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I'm speechless!!! I build models, you my friend are an artist! Craftsmanship at its best!! Great work!! Looking forward to more!!

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Wow. Looking good!

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This project is leaving me speechless!! Unbelievable scratch building. I keep reviewing the pictures and studying the detail work. 

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Hello everyone.

First of all, I want to thank you all,  both the viewers and responders, for your interest in this project, I appreciate this very much .

To be honest, I am a bit surprised that there is such an enthusiastic response to this Japanese truck.

I was a bit hesitant in the beginning to post it on a US forum, because I thought maybe Americans were not so much interested in Japanese trucks.
So, now you see how a person, like me,  can be so wrong.:lol:

On 10/20/2019 at 3:19 PM, chuckyr said:

Are you employed by a truck servicing company or an airline?

Chucky, 2 answers....no and no.

In my private- and professional life, I have absolutely nothing to do with trucks.

After I built a lot of military and aircraft models, I got stuck in truck modeling, because you have so much freedom in building them.

Before I start, I look for as much information as possible, and there's a lot to be found out there.

After I have collected this info, I will start working on it, and see what I can use in this scale to create a model that is as realistic as possible.

Years ago I made a number of metal models, a nascar 1/10 and a Messerschmitt BF109 1/24, where you can go into great detail.
Now that I work with styrene, which is a very pleasant material for these types of structures, I try to maintain that level of detail of the metal models as much as possible with these truck models,
and see how far I can go with styrene and some times with brass parts so that it remains nice.

 

On 10/20/2019 at 3:27 PM, gotnitro? said:

Amazing fabrication its gorgeous detail

Thank you for your enthusiasm Jeff!

On 10/20/2019 at 4:08 PM, Dave Van said:

Unreal;!!!

Thank you for the compliment Dave.

On 10/20/2019 at 10:50 PM, DRIPTROIT 71 said:

I'm speechless!!! I build models, you my friend are an artist! Craftsmanship at its best!! Great work!! Looking forward to more!!

Thank you for this nice compliment Brian!

On 10/21/2019 at 12:43 AM, Danno said:

Wow. Looking good!

Thank you Danno.

On 10/21/2019 at 12:48 AM, iamsuperdan said:

Very, very impressed so far!

 

Thank you Dan, I do my best to keep it that way.:D

On 10/21/2019 at 8:56 AM, NothingAsFineAsaW9 said:

Artist you are Mr Hermann just amazing work on everything you touch. 

Thank you for your nice compliment Vince.

18 hours ago, Deathgoblin said:

Outstanding scratchbuilding work.  :)

Thank you Brian.

6 hours ago, Modelbuilder Mark said:

Great looking model

Thank you Mark.

3 hours ago, Tesla said:

This project is leaving me speechless!! Unbelievable scratch building. I keep reviewing the pictures and studying the detail work. 

Thank you for the nice compliment Dennis, and I will post as many detail photos as possible. ;)

 

Hermann.

Edited by Hermann Kersten

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Hello everyone,

 

Now the Lowliner is finished, it's time to continue with the other projects.

Today i kick off with this one!

Since the cabin was made a few years ago, and I didn't know at that time  it would be a cairport catering truck,  I now had to revise the roof a bit.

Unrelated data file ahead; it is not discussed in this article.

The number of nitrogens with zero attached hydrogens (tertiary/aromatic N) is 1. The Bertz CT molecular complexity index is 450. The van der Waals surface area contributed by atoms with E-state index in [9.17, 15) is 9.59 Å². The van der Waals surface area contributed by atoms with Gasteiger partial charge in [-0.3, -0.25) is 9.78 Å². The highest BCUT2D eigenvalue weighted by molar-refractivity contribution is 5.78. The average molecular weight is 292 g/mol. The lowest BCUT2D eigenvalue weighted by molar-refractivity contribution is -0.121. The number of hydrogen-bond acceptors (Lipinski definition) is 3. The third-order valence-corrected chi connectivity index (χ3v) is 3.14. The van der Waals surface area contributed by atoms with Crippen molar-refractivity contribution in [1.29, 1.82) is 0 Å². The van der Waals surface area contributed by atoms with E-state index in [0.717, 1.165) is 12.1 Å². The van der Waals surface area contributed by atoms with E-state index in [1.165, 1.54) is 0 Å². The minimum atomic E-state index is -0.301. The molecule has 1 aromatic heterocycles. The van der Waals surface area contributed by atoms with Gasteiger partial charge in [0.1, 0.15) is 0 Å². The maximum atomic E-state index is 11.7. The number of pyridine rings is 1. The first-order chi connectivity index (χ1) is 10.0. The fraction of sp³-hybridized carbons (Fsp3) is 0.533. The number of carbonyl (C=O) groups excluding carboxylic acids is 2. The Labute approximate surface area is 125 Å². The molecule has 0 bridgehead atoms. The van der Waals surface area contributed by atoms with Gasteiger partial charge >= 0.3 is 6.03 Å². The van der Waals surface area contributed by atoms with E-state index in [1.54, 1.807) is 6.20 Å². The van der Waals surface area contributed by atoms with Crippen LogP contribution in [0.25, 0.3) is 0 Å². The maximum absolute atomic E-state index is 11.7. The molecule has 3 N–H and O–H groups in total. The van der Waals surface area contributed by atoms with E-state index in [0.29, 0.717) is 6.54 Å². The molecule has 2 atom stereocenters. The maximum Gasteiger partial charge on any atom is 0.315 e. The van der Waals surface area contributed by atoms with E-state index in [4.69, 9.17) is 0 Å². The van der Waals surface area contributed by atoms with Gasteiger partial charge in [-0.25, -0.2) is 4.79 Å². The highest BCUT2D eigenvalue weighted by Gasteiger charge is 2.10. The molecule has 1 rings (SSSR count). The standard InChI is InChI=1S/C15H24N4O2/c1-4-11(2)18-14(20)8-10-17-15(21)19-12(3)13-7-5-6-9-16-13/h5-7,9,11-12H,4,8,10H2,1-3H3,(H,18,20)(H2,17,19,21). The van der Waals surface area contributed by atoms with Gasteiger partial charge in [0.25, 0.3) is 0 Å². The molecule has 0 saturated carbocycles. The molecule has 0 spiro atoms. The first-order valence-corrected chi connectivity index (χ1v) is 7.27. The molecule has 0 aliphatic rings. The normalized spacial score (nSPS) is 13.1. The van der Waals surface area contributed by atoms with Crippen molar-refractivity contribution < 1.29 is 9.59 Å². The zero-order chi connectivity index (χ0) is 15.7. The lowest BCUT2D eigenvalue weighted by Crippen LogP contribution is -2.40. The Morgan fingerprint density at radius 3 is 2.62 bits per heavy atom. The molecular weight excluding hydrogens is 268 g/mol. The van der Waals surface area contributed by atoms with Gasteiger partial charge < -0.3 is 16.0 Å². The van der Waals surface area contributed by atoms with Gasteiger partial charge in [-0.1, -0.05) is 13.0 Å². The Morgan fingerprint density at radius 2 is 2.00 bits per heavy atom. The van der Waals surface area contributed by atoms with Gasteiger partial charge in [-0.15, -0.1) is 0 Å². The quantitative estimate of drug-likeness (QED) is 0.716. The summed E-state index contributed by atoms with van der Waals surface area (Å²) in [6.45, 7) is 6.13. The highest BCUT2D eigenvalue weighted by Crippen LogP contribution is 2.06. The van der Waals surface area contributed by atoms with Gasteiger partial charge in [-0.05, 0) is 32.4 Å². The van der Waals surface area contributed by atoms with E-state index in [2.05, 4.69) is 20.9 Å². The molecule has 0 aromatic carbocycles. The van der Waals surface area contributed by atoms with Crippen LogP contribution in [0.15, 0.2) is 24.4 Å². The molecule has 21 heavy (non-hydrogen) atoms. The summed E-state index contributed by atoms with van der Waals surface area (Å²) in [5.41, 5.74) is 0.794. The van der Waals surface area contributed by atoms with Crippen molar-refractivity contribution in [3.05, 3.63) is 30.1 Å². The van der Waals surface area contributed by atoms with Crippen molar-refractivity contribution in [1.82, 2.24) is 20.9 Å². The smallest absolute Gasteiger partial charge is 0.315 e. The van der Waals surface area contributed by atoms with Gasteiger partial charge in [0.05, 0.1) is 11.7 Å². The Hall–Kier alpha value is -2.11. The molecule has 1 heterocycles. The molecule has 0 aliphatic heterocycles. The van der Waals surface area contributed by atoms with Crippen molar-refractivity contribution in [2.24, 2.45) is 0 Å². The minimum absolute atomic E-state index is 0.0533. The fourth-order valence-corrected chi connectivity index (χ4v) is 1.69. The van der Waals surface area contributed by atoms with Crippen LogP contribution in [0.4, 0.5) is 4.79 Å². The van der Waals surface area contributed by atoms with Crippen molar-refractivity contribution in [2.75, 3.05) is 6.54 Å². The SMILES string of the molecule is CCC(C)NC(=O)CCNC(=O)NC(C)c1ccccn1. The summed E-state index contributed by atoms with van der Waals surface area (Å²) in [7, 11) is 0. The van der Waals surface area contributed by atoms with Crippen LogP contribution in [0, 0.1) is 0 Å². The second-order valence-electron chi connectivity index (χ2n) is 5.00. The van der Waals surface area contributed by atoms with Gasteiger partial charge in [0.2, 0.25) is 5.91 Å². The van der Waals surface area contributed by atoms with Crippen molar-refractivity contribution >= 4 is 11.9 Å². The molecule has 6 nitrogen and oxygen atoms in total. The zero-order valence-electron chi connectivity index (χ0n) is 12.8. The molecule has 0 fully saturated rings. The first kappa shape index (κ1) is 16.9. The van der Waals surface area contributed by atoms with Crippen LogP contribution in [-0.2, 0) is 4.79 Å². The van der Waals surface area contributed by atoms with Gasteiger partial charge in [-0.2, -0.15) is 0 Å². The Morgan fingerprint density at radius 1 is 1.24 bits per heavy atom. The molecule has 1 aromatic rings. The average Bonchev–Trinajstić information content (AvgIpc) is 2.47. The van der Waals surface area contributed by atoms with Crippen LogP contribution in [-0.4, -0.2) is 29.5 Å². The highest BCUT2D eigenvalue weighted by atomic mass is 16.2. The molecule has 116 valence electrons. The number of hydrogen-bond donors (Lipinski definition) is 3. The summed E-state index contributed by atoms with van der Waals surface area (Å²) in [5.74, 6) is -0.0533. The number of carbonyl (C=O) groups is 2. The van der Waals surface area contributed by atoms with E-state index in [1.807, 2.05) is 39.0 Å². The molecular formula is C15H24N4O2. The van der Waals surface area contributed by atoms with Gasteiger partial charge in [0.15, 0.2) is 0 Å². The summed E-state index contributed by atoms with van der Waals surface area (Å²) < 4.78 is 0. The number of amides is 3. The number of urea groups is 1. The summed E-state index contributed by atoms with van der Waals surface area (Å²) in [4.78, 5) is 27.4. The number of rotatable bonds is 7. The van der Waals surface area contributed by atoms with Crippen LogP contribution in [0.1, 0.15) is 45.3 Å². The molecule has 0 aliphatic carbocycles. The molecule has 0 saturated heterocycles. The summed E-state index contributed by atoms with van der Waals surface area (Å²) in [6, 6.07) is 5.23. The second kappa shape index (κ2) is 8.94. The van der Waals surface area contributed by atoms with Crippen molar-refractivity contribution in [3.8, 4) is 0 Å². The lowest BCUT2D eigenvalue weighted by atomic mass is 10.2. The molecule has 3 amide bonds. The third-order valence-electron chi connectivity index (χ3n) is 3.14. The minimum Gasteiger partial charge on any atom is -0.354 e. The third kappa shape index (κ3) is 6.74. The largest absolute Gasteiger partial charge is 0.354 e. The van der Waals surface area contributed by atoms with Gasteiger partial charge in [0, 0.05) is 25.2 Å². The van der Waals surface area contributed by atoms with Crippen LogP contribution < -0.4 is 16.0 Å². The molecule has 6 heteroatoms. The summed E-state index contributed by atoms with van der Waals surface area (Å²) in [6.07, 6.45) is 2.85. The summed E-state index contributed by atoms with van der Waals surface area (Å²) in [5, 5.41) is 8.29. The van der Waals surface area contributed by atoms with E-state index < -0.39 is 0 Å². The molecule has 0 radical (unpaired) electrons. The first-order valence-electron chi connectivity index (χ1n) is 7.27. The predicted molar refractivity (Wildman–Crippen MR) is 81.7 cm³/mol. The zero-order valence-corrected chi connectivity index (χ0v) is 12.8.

This means that i had to cut a hole in the roof and make a roofwindow above the driverseat.

This window is for the driver to see, if he dont touch the cateringbox to the fusalage of the airplane.

The transparent part is from a roof hatch out of an Actros MP1, MP2 or a MP3 kit.

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And a strip on the side of the roof, I'm not really sure what this strip is for, but later there must be a ladder attached on the driver side of the cabin, so I think this is for standing.

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And the start of the front leaf springs of the front axle, the steering pump is from a Actros kit.

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To be continued.

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Hermann

 

Edited by Hermann Kersten

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Hermann, it's not that we are or are not into Japanese trucks,  nobody can deny that you are a master of scratch building.  It's great that you took photos along your way and posted them in order!   

Anyone who wants to scratch build from flat sheet stock needs to review this thread.  A long time ago a fellow named Joe Cavorley told me that you can build anything if you break it down to a series of shapes.  You certainly prove that right!

Build on!

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Quote

 

😎😎😎

Have enjoyed watching your progress.... I must say, you are definitely one of the most TALENTED fabricators I have ever watched!!!!

DJ

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On 10/22/2019 at 7:22 AM, Hermann Kersten said:

Hello everyone.

. . .

To be honest, I am a bit surprised that there is such an enthusiastic response to this Japanese truck.

I was a bit hesitant in the beginning to post it on a US forum, because I thought maybe Americans were not so much interested in Japanese trucks.
So, now you see how a person, like me,  can be so wrong.:lol:

Hermann.

Well Hermann, we have proven you wrong. ;) Personally, I'm interested in all sorts of cars, trucks. bikes, airplanes, ships, etc.  American and foreign. Any miniature model is interesting to me.  But what captivated me here is the documentation of your scratch-building efforts.  Anybody can put together a plastic model kit. It takes a real talent to scratch-build a very detailed, and what looks like accurate, model.  I'm also impressed how you create complex 3D surfaces using simple lamination of flat plastic parts.  Reminds me of paper models I used to build as a kid.

How are you sizing the parts? Do you have blueprints, or just using photographs of the 1:1 truck? 

Amazing job!!

Edited by peteski